HSIEH Ying-Chun 謝英俊

Atelier-3 第三建築工作室
” We wanted to encourage local people to join the reconstruction…The best therapy is activity. House-building takes a lot of energy as well as a lot of cooperation. Being involved in such an activity helps to eliminate the suffering caused by the disaster.”
 
 
 
 
 

HSIEH Ying-Chun

Hsieh Ying-chun born 1954 in Taichung County, a Taiwanese architect and contractor.

In his socially engaged work Hsieh has been helping people rebuild their homes since the devastating earthquake in Taiwan 1999, when his reconstruction project for the Thao Tribe gained him international recognition. Hsieh organized the reconstruction of housing and communities in disaster-struck areas while faced with two challenges: to build houses within an extremely tight budget (25%-50% of the market price) and to base the projects on the notion of sustainable construction, green building, cultural preservation and creation of local employment opportunities. Hsieh has played a key role in rebuilding communities for Taiwan’s tribal communities.

In more recent years, Hsieh has continued to help people build their own houses, from the remote villages of China to the sufferers of the South East Asian Tsunami.

When we face the future challenge of environmental crisis, a one-dimensional technical thought process is inadequate; the considerations must be broadened to cultural, economical, and environmental levels.

Hsieh represented Taiwan in the Venice Architecture Biennale 2006 and Venice Biennale of Contemporary Art 2009. Hsieh is part of the architectural team WEAK! together with Roan Ching-yueh and Marco Casagrande. The WEAK! operates an independent architectural research centre Ruin Academy as their headquarters in Taipei.

The Curry Stone Design Prize 2011 was awarded to Hsieh Ying-Chun to champion the designer as a force of social change building more than 3.000 homes with local people in natural disaster zones in Taiwan and Mainland China.

Interview

Ying-Chun Hsieh, architect of post-disaster reconstruction

Interviewd by Chen-Yu Chiu.
The article “Architecture for People; Two architects from Taiwan” was published in Arkkitehti – Finnish Architectural Review 6/2015.

Ying-Chun Hsieh (b. 1954) studied architecture at Tamkang University near Taipei, Taiwan, graduating in 1977. In the beginning of his career, he worked for many years in construction before returning to the field of architecture. Following the massive 1999 earthquake, which killed almost 2,500 people in Taiwan, Hsieh took his office to the village of the indigenous Thao people to facilitate reconstruction work. Since then his studio, Atelier-3, has been working on several catastrophe sites as well as rural areas to promote cooperative, sustainable and social building methods. Ying-Chun Hsieh has been internationally recognised for his innovative projects that use design to address pressing social justice issues.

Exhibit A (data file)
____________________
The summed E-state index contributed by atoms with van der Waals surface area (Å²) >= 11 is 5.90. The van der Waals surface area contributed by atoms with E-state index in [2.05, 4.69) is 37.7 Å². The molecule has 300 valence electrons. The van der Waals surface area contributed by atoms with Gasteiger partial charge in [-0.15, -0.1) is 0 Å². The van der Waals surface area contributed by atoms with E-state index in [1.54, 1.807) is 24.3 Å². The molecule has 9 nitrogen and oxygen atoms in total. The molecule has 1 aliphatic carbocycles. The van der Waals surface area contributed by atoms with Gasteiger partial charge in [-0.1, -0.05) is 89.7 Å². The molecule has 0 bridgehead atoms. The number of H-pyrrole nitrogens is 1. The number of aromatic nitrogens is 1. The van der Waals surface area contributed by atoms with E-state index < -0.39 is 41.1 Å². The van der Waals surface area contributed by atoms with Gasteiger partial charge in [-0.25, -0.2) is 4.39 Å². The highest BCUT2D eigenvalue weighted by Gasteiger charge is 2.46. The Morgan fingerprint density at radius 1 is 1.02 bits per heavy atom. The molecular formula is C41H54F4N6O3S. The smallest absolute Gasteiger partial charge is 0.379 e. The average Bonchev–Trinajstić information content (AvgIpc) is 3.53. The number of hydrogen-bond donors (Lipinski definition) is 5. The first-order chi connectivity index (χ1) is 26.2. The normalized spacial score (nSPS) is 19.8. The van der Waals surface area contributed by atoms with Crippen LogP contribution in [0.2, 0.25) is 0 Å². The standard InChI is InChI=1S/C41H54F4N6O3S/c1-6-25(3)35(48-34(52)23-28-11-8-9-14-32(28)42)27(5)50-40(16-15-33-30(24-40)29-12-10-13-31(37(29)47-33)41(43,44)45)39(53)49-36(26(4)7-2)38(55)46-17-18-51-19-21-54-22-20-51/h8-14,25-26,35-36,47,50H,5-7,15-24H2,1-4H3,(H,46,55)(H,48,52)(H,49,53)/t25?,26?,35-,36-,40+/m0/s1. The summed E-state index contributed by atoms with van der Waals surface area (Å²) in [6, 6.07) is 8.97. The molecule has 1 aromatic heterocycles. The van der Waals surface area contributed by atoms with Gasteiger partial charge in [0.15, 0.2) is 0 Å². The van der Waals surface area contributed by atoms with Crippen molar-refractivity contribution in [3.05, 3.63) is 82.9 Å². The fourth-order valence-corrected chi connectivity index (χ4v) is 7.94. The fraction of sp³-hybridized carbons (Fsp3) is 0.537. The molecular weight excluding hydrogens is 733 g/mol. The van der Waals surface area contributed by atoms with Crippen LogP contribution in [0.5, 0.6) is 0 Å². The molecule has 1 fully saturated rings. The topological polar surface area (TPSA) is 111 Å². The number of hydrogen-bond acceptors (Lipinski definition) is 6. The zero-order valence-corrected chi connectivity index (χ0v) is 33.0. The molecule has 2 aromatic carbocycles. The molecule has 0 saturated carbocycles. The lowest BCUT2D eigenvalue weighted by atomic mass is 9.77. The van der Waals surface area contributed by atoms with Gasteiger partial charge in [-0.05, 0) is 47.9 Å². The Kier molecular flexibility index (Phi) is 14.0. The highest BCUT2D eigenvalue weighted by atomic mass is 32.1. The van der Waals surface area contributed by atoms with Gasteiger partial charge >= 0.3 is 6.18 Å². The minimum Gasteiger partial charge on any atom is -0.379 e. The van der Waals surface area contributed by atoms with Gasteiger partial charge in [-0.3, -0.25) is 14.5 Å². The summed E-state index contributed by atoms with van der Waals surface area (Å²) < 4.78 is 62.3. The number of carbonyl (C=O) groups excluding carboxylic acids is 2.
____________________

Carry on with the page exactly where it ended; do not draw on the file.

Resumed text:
Today, we have many studios located in both Taiwan and China. We have maintained this important office in Taiwan we started after the 1999 earthquake because we helped the Thao people to reconstruct their habitat and community. Since the project began, we have worked and lived with them and offered them job opportunities. Due to their financial disadvantage, no one took care of the reconstruction project and this is what happens with other aboriginal tribes in Taiwan as well. Ironically, this unpleasant situation has granted us the chance to realise our “collaborative construction” projects. Thus, my team and I have shifted our focus to this specific approach.
For architects it is very important to truly understand and get involved with the whole process of building production, from initial design to construction. It is of equal importance to create interdisciplinary architectural practices actively dealing with various socio-political issues such as community, economy and identity. However, in the division of labour in today’s society, architects are somehow powerless in regards to these two important issues. The “powerlessness” is exactly what we should challenge.